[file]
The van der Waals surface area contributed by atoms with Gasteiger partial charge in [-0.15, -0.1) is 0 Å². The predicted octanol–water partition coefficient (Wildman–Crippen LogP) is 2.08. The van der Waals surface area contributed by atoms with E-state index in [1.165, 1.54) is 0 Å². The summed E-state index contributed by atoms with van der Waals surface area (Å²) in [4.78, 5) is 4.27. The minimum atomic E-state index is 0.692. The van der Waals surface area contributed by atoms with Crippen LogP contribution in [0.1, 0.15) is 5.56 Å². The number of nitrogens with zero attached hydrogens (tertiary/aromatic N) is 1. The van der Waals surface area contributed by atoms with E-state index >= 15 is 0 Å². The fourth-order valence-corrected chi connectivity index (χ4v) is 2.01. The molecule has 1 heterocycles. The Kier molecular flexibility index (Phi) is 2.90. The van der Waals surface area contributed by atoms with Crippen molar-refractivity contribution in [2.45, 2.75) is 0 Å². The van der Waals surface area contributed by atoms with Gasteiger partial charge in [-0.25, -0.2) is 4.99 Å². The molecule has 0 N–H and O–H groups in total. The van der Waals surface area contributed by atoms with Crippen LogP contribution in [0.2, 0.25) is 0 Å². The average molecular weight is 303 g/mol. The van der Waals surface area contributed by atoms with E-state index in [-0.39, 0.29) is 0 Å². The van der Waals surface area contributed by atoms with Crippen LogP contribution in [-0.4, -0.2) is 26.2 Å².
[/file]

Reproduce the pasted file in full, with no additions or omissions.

The van der Waals surface area contributed by atoms with Gasteiger partial charge in [-0.15, -0.1) is 0 Å². The predicted octanol–water partition coefficient (Wildman–Crippen LogP) is 2.08. The van der Waals surface area contributed by atoms with E-state index in [1.165, 1.54) is 0 Å². The summed E-state index contributed by atoms with van der Waals surface area (Å²) in [4.78, 5) is 4.27. The minimum atomic E-state index is 0.692. The van der Waals surface area contributed by atoms with Crippen LogP contribution in [0.1, 0.15) is 5.56 Å². The number of nitrogens with zero attached hydrogens (tertiary/aromatic N) is 1. The van der Waals surface area contributed by atoms with E-state index >= 15 is 0 Å². The fourth-order valence-corrected chi connectivity index (χ4v) is 2.01. The molecule has 1 heterocycles. The Kier molecular flexibility index (Phi) is 2.90. The van der Waals surface area contributed by atoms with Crippen molar-refractivity contribution in [2.45, 2.75) is 0 Å². The van der Waals surface area contributed by atoms with Gasteiger partial charge in [-0.25, -0.2) is 4.99 Å². The molecule has 0 N–H and O–H groups in total. The van der Waals surface area contributed by atoms with Crippen LogP contribution in [0.2, 0.25) is 0 Å². The average molecular weight is 303 g/mol. The van der Waals surface area contributed by atoms with E-state index in [-0.39, 0.29) is 0 Å². The van der Waals surface area contributed by atoms with Crippen LogP contribution in [-0.4, -0.2) is 26.2 Å².